So maybe this really was about Hochevar. The second layer of the dip might concern his strikeouts (or lack thereof). The former first pick in the draft struck out only two Tigers on Wednesday, and it might seem lucky for him to have kept the team scoreless with that sort of punchout rate. In fact, looking at last year, it took a heck of a rally for Hochevar to even approach an average strikeout rate. Take a look at this screen grab from the Bloomberg Sports Fantasy Tools – close but no cigar. Even after a two-game stretch late in the year which saw Hochevar strike out 22 batters in 13.1 innings (against zero walks!), he was below average in that facet of the game. So maybe this part of the dip doesn’t taste so good.
Why should the third layer treat us any better than the second one? Well, take a look at Hochevars’ ground balls and fly balls in the game on Wednesday. He had 15 ground balls to only five fly balls. That is what you might call “good.” So good, in fact, that the best GB/FB ratio in baseball last year (2.54, Joel Piniero) didn’t even come close. Of course, that’s over a whole season, and Hochevar’s best groundballing season so far was his 1.64 GB/FB ratio in 2008, which would have been good for 17th-best in baseball had he qualified for the ERA title. Of course, he took a step back (1.30 GB/FB) and we are left wondering if this is just a one-game wonder sort of thing. Head back over to his splits page on FanGraphs, and you’ll actually see that Hochevar improved his groundball rate over the final four months of the season. Can he continue to get better at inducing ground balls? How much impact would that have on his game?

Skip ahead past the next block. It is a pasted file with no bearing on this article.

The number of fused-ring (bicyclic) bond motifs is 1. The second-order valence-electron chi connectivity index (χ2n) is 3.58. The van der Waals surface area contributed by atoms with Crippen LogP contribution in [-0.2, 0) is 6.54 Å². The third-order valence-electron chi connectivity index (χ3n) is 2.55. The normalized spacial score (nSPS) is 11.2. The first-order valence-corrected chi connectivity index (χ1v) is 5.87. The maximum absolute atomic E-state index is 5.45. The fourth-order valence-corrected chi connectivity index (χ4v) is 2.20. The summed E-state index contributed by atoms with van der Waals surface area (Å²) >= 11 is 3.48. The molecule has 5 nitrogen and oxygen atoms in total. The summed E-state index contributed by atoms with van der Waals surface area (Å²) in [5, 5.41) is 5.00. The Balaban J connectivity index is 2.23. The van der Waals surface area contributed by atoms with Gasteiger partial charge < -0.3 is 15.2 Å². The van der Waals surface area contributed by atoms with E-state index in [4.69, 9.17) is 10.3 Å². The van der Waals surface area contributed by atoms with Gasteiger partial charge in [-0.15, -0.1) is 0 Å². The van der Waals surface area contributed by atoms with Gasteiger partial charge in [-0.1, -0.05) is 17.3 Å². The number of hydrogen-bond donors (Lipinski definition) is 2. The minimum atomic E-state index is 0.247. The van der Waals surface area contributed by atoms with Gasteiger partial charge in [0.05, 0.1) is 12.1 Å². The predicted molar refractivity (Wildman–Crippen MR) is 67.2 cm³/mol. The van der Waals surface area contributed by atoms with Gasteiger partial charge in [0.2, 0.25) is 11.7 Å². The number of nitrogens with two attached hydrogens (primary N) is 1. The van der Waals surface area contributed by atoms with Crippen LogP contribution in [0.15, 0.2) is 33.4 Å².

Last year, Hochevar had better than twice as many groundballs as fly balls five times. In those five starts, he gave up 10 earned runs in 38.1 innings – good for a 2.34 ERA. Add in 2008, and you get another four starts that fit the criteria – the number jumps to 22 earned runs in 63.2 innings (a 3.11 ERA). You might be thinking, when was the last time a player with a career GB/FB ratio of under 1.5 put up a ratio over two for the year? Well, it happened just last year, and his name was Joel Piniero.
A season like that would make for some good three-layered Luke Hochevar dip.
For the sour cream on top of the dip, there’s Hochevar’s added
velocity. His fastball averaged over 95 MPH in that game, the first time it has
done so in his career.